In November 2015, VIA celebrated the completion of Centro Plaza, our newest, state-of-the-art transit center. The plaza was the second phase of VIA Villa, a development that began with the renovation of The Grand — a historic train depot across the street from the plaza. Centro Plaza provides free 4G LTE Wi-Fi, digital next-bus arrival signs, air-conditioned waiting areas and a full customer service center. Its opening represents VIA’s commitment to offering enhanced services and amenities, along with the striking design of the plaza, which creates a landmark statement about VIA’s vision for the future of public transportation in the region.
Len Engel, Executive Director
Antelope Valley Transit Authority
AVTA has been involved with a battery-electric bus project since 2014. Through a grant from L.A. County Supervisor Michael Antonovich, we were able to buy two BYD 40-foot transit buses. The Antelope Valley Air Quality Management District sweetened the pot and provided additional funds to allow us to purchase two WAVE 50kW inductive chargers. It has been a fun journey with numerous lessons learned along the way. Our Board of Directors built a fire (not literally) under us at the November 2015 Board Meeting by officially adopting the goal to be a 100% battery-electric fleet by the end of 2018. We have just passed the mid-way point, with money to purchase 39 buses. All from our local BYD partners.
Nathaniel P. Ford Sr., CEO
Jacksonville Transportation Authority Jacksonville, Fla.
The JTA implemented a multitude of strategic initiatives in the last year. Starting in December 2015, the JTA launched the First Coast Flyer BRT system’s first line in Northwest Jacksonville. Along with that implementation, we added compressed natural gas (CNG) buses to our fleet and implemented mobile ticketing application called MyJTA. In December, we also started work on a plan to modernize the Skyway, our 2.5-mile fully automated monorail. The plan will include replacement of the existing vehicles and evaluation of future extensions. In January, in partnership with Clean Energy, we opened a CNG facility with a public access station, and in April, we selected Pond/Michael Baker to perform design services for the Jacksonville Regional Transportation Center.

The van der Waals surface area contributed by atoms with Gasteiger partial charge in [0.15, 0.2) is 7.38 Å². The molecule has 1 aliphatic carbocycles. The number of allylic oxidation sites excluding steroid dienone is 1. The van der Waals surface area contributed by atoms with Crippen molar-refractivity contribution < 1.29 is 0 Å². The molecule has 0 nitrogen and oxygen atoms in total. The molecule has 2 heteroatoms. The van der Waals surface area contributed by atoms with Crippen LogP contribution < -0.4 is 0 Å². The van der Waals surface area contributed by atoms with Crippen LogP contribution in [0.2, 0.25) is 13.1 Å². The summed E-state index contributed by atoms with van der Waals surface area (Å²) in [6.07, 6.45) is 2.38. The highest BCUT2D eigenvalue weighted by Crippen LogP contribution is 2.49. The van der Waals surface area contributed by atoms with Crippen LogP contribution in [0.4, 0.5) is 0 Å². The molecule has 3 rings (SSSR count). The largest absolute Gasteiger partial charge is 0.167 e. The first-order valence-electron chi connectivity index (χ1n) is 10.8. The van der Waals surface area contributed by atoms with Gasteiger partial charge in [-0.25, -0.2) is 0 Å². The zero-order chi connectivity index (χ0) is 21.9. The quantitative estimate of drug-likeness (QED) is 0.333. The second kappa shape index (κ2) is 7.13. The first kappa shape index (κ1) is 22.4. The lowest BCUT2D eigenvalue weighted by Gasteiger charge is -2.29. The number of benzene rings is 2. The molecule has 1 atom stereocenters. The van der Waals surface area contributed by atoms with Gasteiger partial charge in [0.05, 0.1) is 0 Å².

Kevin Kane, Executive Director
Victor Valley Transit Authority
In the last year or so VVTA has initiated partnerships with nonprofit organizations whereby VVTA provides a nonprofit with a retired ADA vehicle and the nonprofit provides mobility/transportation options for their constituents but also provides a number of VVTA certified ADA trips, and finally provides rides for elderly and disabled folks who are beyond VVTA's ADA service boundaries. Another project began when San Bernardino County 1st District Supervisor, Robert Lovingood, came to VVTA and asked if there was anything VVTA could do for those residents of Needles California who had no transportation to the Barstow and Victorville courts. Due to budget cuts, the courts were closed in Needles, which is 150 miles away. VVTA set up a meeting where the court officials agreed to calendar all Needles court cases on one day a week, Fridays. Beginning Friday, August 5 VVTA began Lifeline Service from Needles to the Barstow and Victorville court houses. In addition to providing this much needed service to the courts, VVTA identified many Needles Medi-Cal recipients could not access needed dental and medical services in Needles and had to travel at least Barstow to access Medi-Cal dentists and other medical services. This Lifeline Service funded by the County of San Bernardino is an excellent example of elected officials, the state court system, and the transit agency all working together to meet the mobility needs of underserved communities. Lastly, VVTA has initiated the Transportation Reimbursement Program (TRIP). This program reimburses a set mileage cost for those in the most rural areas who don't own a vehicle and has a neighbor drive them to their appointment, shopping, school, work, etc.